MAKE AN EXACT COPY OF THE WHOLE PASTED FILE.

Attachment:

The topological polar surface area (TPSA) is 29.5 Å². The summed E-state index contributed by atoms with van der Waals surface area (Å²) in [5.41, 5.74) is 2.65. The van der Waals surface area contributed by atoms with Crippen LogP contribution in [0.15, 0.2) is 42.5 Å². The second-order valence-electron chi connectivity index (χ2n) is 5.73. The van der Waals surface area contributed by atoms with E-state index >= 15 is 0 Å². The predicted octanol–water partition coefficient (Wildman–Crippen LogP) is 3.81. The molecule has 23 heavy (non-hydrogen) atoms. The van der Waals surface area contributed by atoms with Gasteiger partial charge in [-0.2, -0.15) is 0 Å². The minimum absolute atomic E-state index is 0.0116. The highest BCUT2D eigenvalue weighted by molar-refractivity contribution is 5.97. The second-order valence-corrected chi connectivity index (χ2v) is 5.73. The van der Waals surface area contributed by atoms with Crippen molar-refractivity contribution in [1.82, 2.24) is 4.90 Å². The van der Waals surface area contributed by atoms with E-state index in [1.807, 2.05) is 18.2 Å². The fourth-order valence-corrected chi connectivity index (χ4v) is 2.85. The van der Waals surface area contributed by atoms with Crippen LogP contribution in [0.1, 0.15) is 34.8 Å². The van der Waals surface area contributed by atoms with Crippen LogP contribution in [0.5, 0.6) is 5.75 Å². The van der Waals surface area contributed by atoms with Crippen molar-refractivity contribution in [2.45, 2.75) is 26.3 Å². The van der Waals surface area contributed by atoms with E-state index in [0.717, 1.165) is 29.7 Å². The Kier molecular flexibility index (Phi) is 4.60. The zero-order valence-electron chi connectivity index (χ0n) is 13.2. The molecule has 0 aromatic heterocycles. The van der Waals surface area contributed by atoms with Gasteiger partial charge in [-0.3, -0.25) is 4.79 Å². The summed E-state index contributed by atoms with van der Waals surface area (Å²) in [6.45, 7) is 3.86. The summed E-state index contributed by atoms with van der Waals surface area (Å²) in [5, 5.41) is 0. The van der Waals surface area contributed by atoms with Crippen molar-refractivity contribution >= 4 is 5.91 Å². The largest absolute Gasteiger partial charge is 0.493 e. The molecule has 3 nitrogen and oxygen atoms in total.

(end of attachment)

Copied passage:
The topological polar surface area (TPSA) is 29.5 Å². The summed E-state index contributed by atoms with van der Waals surface area (Å²) in [5.41, 5.74) is 2.65. The van der Waals surface area contributed by atoms with Crippen LogP contribution in [0.15, 0.2) is 42.5 Å². The second-order valence-electron chi connectivity index (χ2n) is 5.73. The van der Waals surface area contributed by atoms with E-state index >= 15 is 0 Å². The predicted octanol–water partition coefficient (Wildman–Crippen LogP) is 3.81. The molecule has 23 heavy (non-hydrogen) atoms. The van der Waals surface area contributed by atoms with Gasteiger partial charge in [-0.2, -0.15) is 0 Å². The minimum absolute atomic E-state index is 0.0116. The highest BCUT2D eigenvalue weighted by molar-refractivity contribution is 5.97. The second-order valence-corrected chi connectivity index (χ2v) is 5.73. The van der Waals surface area contributed by atoms with Crippen molar-refractivity contribution in [1.82, 2.24) is 4.90 Å². The van der Waals surface area contributed by atoms with E-state index in [1.807, 2.05) is 18.2 Å². The fourth-order valence-corrected chi connectivity index (χ4v) is 2.85. The van der Waals surface area contributed by atoms with Crippen LogP contribution in [0.1, 0.15) is 34.8 Å². The van der Waals surface area contributed by atoms with Crippen LogP contribution in [0.5, 0.6) is 5.75 Å². The van der Waals surface area contributed by atoms with Crippen molar-refractivity contribution in [2.45, 2.75) is 26.3 Å². The van der Waals surface area contributed by atoms with E-state index in [0.717, 1.165) is 29.7 Å². The Kier molecular flexibility index (Phi) is 4.60. The zero-order valence-electron chi connectivity index (χ0n) is 13.2. The molecule has 0 aromatic heterocycles. The van der Waals surface area contributed by atoms with Gasteiger partial charge in [-0.3, -0.25) is 4.79 Å². The summed E-state index contributed by atoms with van der Waals surface area (Å²) in [6.45, 7) is 3.86. The summed E-state index contributed by atoms with van der Waals surface area (Å²) in [5, 5.41) is 0. The van der Waals surface area contributed by atoms with Crippen molar-refractivity contribution >= 4 is 5.91 Å². The largest absolute Gasteiger partial charge is 0.493 e. The molecule has 3 nitrogen and oxygen atoms in total.